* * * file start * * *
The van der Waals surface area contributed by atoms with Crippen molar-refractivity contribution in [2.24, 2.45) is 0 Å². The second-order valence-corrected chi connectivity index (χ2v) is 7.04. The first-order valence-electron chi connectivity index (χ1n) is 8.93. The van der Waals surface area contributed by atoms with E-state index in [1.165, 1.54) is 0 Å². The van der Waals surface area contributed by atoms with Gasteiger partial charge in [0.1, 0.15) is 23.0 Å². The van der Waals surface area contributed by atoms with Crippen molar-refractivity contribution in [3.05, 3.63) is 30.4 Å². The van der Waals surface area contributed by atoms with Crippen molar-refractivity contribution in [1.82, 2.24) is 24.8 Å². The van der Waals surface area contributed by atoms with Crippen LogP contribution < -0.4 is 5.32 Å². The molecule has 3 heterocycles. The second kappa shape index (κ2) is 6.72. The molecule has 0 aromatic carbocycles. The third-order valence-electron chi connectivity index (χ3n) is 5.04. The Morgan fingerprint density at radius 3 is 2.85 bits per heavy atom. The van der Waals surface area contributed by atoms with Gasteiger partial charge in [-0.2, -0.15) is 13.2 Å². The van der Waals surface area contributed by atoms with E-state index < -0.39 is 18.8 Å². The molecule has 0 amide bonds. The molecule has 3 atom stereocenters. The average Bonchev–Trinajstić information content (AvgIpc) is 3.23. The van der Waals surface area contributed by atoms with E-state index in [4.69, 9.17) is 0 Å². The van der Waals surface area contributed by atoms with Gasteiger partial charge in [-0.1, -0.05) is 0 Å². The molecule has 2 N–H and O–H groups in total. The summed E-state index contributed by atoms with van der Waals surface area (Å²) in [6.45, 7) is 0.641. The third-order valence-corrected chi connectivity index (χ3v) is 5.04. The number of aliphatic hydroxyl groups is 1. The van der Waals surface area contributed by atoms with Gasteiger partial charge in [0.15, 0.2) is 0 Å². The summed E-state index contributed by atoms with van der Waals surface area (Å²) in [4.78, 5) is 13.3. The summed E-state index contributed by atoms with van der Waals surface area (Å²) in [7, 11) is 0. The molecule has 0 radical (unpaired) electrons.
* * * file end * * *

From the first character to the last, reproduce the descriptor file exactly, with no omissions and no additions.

The van der Waals surface area contributed by atoms with Crippen molar-refractivity contribution in [2.24, 2.45) is 0 Å². The second-order valence-corrected chi connectivity index (χ2v) is 7.04. The first-order valence-electron chi connectivity index (χ1n) is 8.93. The van der Waals surface area contributed by atoms with E-state index in [1.165, 1.54) is 0 Å². The van der Waals surface area contributed by atoms with Gasteiger partial charge in [0.1, 0.15) is 23.0 Å². The van der Waals surface area contributed by atoms with Crippen molar-refractivity contribution in [3.05, 3.63) is 30.4 Å². The van der Waals surface area contributed by atoms with Crippen molar-refractivity contribution in [1.82, 2.24) is 24.8 Å². The van der Waals surface area contributed by atoms with Crippen LogP contribution < -0.4 is 5.32 Å². The molecule has 3 heterocycles. The second kappa shape index (κ2) is 6.72. The molecule has 0 aromatic carbocycles. The third-order valence-electron chi connectivity index (χ3n) is 5.04. The Morgan fingerprint density at radius 3 is 2.85 bits per heavy atom. The van der Waals surface area contributed by atoms with Gasteiger partial charge in [-0.2, -0.15) is 13.2 Å². The van der Waals surface area contributed by atoms with E-state index < -0.39 is 18.8 Å². The molecule has 0 amide bonds. The molecule has 3 atom stereocenters. The average Bonchev–Trinajstić information content (AvgIpc) is 3.23. The van der Waals surface area contributed by atoms with E-state index in [4.69, 9.17) is 0 Å². The van der Waals surface area contributed by atoms with Gasteiger partial charge in [-0.1, -0.05) is 0 Å². The molecule has 2 N–H and O–H groups in total. The summed E-state index contributed by atoms with van der Waals surface area (Å²) in [6.45, 7) is 0.641. The third-order valence-corrected chi connectivity index (χ3v) is 5.04. The number of aliphatic hydroxyl groups is 1. The van der Waals surface area contributed by atoms with Gasteiger partial charge in [0.15, 0.2) is 0 Å². The summed E-state index contributed by atoms with van der Waals surface area (Å²) in [4.78, 5) is 13.3. The summed E-state index contributed by atoms with van der Waals surface area (Å²) in [7, 11) is 0. The molecule has 0 radical (unpaired) electrons.